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This article is intended to supplement rather than replace earlier reviews of research on survey incentives, especially those by Singer (2002); Singer and Kulka (2002); and Cantor, O’Hare, and O’Connor (2008). It is based on a systematic review of articles appearing since 2002 in major journals, supplemented by searches of the Proceedings of the American Statistical Association’s Section on Survey Methodology for unpublished papers. The article begins by drawing on responses to open-ended questions about why people are willing to participate in a hypothetical survey. It then lays out the theoretical justification for using monetary incentives and the conditions under which they are hypothesized to be particularly effective. Finally, it summarizes research on how incentives affect response rates in cross-sectional and longitudinal studies and, to the extent information is available, how they affect response quality, nonresponse error, and cost-effectiveness. A special section on incentives in Web surveys is included.
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This paper explores some of the issues surrounding the use of internet-base d methodologies, in particular the extent to which data from an online survey can be matched to data from a face-to-face survey. Some hypotheses about what causes differences in data from online panel surveys and nationally representative face-to-face surveys are discussed. These include: interviewer effect and social desirability bias in face-to-face methodologies; the mode effects of online and face-to-face survey methodologies, including how response scales are used; and differences in the profile of online panellists - both demographic and attitudinal. Parallel surveys were conducted using online panel and face-to-face (CAPI) methodologies, and data were compared before weighting, following demographic weighting and following 'propensity score weighting' - a technique developed by Harris Interactive to correct for attitudinal differences typically found in online respondents. This paper looks at the differences in data from online and face-to-face surveys and puts forward some theories about why these differences might exist. The varying degrees of success of the weighting are also examined.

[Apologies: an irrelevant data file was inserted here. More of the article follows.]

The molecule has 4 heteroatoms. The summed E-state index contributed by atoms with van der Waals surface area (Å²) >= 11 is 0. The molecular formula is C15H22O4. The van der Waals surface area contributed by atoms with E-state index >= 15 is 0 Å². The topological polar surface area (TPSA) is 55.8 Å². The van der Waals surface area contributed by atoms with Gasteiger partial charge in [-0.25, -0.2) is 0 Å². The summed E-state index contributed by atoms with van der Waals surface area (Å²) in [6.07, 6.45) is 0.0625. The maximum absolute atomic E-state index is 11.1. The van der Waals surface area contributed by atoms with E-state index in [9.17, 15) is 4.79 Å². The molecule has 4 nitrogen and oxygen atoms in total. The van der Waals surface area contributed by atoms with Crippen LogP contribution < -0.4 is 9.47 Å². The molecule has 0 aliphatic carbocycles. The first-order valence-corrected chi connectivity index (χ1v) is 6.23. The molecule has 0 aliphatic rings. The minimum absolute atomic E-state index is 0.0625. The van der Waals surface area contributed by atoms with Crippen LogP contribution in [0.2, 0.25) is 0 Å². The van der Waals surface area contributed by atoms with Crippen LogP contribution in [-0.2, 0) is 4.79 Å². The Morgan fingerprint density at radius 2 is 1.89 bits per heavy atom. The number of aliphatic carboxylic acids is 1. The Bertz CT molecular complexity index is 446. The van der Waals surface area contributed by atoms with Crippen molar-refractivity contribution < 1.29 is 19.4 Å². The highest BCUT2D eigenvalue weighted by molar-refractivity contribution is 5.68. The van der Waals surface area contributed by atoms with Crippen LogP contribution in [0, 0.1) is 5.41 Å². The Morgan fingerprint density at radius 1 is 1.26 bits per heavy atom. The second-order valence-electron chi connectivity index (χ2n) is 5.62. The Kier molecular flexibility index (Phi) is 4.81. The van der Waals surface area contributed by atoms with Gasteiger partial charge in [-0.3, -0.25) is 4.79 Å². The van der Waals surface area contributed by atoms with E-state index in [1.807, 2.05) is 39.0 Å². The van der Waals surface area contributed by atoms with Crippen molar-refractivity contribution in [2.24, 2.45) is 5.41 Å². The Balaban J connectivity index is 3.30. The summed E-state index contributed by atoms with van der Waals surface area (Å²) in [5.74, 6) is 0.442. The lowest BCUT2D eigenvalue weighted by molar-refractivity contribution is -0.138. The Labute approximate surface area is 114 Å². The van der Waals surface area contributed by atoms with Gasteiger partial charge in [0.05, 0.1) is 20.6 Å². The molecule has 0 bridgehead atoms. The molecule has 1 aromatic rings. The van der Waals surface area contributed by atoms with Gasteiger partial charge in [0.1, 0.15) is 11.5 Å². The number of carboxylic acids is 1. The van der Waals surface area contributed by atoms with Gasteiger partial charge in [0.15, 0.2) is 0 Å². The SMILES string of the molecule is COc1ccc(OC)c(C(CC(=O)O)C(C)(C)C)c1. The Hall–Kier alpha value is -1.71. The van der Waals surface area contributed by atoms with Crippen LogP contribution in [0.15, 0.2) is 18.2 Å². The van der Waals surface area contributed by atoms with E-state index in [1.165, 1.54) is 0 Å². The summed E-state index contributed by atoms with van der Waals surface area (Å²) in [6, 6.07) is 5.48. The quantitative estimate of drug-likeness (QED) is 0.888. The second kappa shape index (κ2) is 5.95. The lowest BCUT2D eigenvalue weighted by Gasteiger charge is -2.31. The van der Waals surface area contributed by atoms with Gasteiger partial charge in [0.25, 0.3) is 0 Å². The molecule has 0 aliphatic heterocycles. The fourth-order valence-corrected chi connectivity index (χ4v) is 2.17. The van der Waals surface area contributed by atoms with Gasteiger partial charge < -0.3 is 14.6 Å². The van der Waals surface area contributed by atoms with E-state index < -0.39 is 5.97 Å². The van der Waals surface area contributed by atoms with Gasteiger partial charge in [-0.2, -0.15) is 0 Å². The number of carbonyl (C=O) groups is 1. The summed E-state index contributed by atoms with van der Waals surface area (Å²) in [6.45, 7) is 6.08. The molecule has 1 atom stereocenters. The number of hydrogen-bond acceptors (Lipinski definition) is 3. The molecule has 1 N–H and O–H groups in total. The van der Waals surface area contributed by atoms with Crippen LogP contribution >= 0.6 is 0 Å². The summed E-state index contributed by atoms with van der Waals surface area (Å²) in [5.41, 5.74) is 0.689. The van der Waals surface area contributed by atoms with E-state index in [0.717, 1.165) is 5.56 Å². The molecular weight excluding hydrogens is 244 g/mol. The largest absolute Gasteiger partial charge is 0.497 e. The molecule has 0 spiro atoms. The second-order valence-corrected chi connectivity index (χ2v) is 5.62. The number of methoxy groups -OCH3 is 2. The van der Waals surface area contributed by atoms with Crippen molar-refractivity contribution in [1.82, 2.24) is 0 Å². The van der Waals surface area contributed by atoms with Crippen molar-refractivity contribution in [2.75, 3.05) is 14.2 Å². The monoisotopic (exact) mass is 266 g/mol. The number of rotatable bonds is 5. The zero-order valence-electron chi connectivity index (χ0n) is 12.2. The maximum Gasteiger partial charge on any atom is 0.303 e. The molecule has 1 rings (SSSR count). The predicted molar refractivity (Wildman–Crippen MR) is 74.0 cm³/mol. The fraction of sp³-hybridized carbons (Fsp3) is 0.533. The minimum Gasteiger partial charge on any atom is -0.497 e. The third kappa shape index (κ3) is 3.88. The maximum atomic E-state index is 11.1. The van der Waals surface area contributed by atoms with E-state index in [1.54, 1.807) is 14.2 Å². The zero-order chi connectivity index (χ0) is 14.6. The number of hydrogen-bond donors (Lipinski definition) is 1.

Article
A meta-analysis of split-ballots conducted by the Gallup Organization in the 1930s, 1940s, and early 1950s shows that response-order effects were generally small in magnitude when averaged across a great variety of topics and questions—and as compared with many of those reported in the response-effects literature today. When analyzed by various question characteristics, the results provided some support for predictions derived from current cognitive models of response-order effects, particularly those from satisficing theory. As predicted, questions asked orally were more likely to generate a statistically significant pattern of recency effects if the response alternatives or the questions as a whole were longer rather than shorter. Other predicted patterns of primacy and recency effects failed to materialize, however, perhaps largely because of the inherent design limitations and partial confounding of question attributes in any such secondary analysis of archival survey data, but perhaps, too, because of simple chance variations. The data from these early experiments nonetheless provide a partial, albeit limited, test of rival hypotheses and explanations of response-order effects in the literature.
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Behavior coding is one technique researchers use to detect problems in survey questions, but it has been primarily explored as a practical tool rather than a source of insight into the theoretical understanding of the cognitive processes by which respondents answer survey questions. The latter is the focus of the current investigation. Using data from a large study in which face-to-face interviews were taped and extensive behavior coding was done, we tested whether sets of respondent behavior codes could be used to distinguish respondent difficulties with comprehension of the question from difficulties associated with mapping a judgment onto the response format provided, and whether characteristics of the survey questions and respondents could be used to predict when and for whom such difficulties would occur. Sets of behavior codes were identified that reflected comprehension and mapping difficulties, and these two types of difficulties were associated with different question and respondent characteristics. This evidence suggests that behavior coding shows promise as a tool for researchers studying the cognitive processes involved in answering survey questions.
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A new theoretical perspective proposes that various survey response patterns occur partly because respondents shortcut the cognitive processes necessary for generating optimal answers and that these shortcuts are directed by cues in the questions.
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For over 35 years, a random sample of U.S. women has responded for free to a government survey that tracks their socioeconomic development. In 2003 an experiment was run to understand if providing monetary incentives of up to $40 would impact participation rates. Providing incentives to respondents, who previously refused to participate in the last survey round, significantly boosted response rates, and resulted in longer interviews and more items answered. However, providing monetary incentives to previously willing respondents showed a mixed impact on response rates, interview times, and items answered.